World Today: Regional Australia, Wages and Jobs

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Papua New Guinea – Short Term Financial Support Facility
December 15, 1999

World Today: Regional Australia, Wages and Jobs


Transcript No. 99/96


The Hon Peter Costello MP


World Today

Monday, 13 December 1999

1.45 pm

SUBJECTS: Regional Australia, Wages and Jobs


The Treasurer, Peter Costello, has in fact completed his Cabinet commitments after

lunchtime, he’s joined us in our Canberra studio at Parliament House now to explain

his position. Mr Costello is speaking to Alexandra Kirk.



Treasurer, on reflection was it a bad idea to raise the prospect of lowering wages in

regional Australia?



Well, I raised the prospect of flexibility. And what I said in relation to flexibility,

is that people have got to have the right to try and get the best deal for rural and

regional Australia. And what I said is, that in some areas some of the benefits can be

turned to advantage, such as the benefits in relation to housing. It may well be that you

can trade off housing in relation to employee packages and the like. And if you had these

additional flexibilities, that would help rural and regional Australia. And I think the

proof is there, isn’t it? If the flexibility is open to people, and they can use it

to attract investment for unemployed people, that will be a good thing.



There already is recognised in the industrial relations system, a principal of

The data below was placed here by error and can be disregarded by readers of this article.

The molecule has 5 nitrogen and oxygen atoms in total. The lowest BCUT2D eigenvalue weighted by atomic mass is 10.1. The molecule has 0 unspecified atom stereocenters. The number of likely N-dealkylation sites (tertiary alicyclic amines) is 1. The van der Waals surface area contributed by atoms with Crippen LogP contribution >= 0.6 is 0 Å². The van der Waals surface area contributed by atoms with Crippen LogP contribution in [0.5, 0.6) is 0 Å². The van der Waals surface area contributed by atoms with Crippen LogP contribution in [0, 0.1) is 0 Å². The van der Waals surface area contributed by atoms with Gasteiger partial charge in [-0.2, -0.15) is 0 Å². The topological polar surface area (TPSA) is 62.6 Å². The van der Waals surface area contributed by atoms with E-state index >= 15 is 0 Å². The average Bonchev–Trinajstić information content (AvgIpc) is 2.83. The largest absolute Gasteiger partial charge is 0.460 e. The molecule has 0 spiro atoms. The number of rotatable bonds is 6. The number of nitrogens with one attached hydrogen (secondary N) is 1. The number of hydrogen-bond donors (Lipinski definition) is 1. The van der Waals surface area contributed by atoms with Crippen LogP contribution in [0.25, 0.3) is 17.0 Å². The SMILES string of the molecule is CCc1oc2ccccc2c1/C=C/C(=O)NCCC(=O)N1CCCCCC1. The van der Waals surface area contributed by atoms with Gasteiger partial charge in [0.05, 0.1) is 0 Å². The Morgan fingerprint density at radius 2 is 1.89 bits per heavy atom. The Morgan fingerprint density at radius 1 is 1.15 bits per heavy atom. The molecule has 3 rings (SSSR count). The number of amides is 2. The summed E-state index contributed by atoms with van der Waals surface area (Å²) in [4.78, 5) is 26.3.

inability to pay. So what more do you want, when employers can actually lower wages if

they can’t afford to pay anymore?



Well, I know incapacity to pay has been run on many occasions in particular industries,

and there’s a whole chequered history in relation to that. I’m not talking about

the incapacity to pay, I’m talking about new job opportunities for the unemployed.

Now, let’s suppose there are people that are unemployed. What do we do to get new

investment to help them? One of the disadvantages, generally speaking, in regional

Australia is transport costs. You’re always going to build a new plant closer to a

market, maybe a shipping port or something like that. One of the things the

Government’s working on, of course, is diesel fuel rebates to try and lessen the

disadvantage that regional Australia has in relation to transport. Now, in relation to

terms and conditions of employment, one of the advantages that rural Australia has, is

that you don’t have to pay over-priced housing costs like you might have to in

central business districts. That might actually be an advantage in attracting new

investment – executives that can have a better lifestyle and employees who are able to get

better housing on the same wages, and therefore are able to contribute their skills and

start enterprises up. And I think it’s a question really of going through all of the

areas and trying to use as much flexibility as possible.



And how does this apply then to say the lower paid workers? You’re talking about

the executives here.



Well, if you get new investment, you get executives that are starting up new plants,

you can create new jobs. That’s the whole idea. Everybody’s saying . . .



What about the . . .



. . .quite rightly . . .



. . . wages of the low paid?



Oh well, anyone who’s currently in a job, obviously is quite happy with, is not